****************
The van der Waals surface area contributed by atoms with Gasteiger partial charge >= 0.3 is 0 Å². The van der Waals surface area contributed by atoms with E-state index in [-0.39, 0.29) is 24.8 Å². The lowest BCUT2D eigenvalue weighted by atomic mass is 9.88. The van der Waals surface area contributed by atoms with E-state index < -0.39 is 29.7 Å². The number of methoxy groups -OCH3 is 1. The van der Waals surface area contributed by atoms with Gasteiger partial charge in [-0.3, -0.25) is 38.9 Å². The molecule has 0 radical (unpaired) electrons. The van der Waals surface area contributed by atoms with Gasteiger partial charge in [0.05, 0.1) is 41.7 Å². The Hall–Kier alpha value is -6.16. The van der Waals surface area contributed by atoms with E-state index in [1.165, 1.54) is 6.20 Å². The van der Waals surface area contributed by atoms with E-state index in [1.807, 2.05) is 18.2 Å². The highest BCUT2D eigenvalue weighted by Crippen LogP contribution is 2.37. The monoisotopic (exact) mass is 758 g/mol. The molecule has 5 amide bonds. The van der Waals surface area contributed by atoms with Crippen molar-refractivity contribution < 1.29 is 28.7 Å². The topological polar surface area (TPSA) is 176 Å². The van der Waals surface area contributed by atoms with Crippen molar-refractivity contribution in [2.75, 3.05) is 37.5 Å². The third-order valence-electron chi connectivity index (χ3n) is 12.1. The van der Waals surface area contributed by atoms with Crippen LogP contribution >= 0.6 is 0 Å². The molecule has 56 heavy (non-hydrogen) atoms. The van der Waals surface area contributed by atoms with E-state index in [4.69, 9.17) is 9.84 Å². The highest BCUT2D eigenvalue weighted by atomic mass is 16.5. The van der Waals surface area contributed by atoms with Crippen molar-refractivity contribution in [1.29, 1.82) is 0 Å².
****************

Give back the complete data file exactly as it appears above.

The van der Waals surface area contributed by atoms with Gasteiger partial charge >= 0.3 is 0 Å². The van der Waals surface area contributed by atoms with E-state index in [-0.39, 0.29) is 24.8 Å². The lowest BCUT2D eigenvalue weighted by atomic mass is 9.88. The van der Waals surface area contributed by atoms with E-state index < -0.39 is 29.7 Å². The number of methoxy groups -OCH3 is 1. The van der Waals surface area contributed by atoms with Gasteiger partial charge in [-0.3, -0.25) is 38.9 Å². The molecule has 0 radical (unpaired) electrons. The van der Waals surface area contributed by atoms with Gasteiger partial charge in [0.05, 0.1) is 41.7 Å². The Hall–Kier alpha value is -6.16. The van der Waals surface area contributed by atoms with E-state index in [1.165, 1.54) is 6.20 Å². The van der Waals surface area contributed by atoms with E-state index in [1.807, 2.05) is 18.2 Å². The highest BCUT2D eigenvalue weighted by Crippen LogP contribution is 2.37. The monoisotopic (exact) mass is 758 g/mol. The molecule has 5 amide bonds. The van der Waals surface area contributed by atoms with Crippen molar-refractivity contribution < 1.29 is 28.7 Å². The topological polar surface area (TPSA) is 176 Å². The van der Waals surface area contributed by atoms with Crippen molar-refractivity contribution in [2.75, 3.05) is 37.5 Å². The third-order valence-electron chi connectivity index (χ3n) is 12.1. The van der Waals surface area contributed by atoms with Crippen LogP contribution >= 0.6 is 0 Å². The molecule has 56 heavy (non-hydrogen) atoms. The van der Waals surface area contributed by atoms with E-state index in [4.69, 9.17) is 9.84 Å². The highest BCUT2D eigenvalue weighted by atomic mass is 16.5. The van der Waals surface area contributed by atoms with Crippen molar-refractivity contribution in [1.29, 1.82) is 0 Å².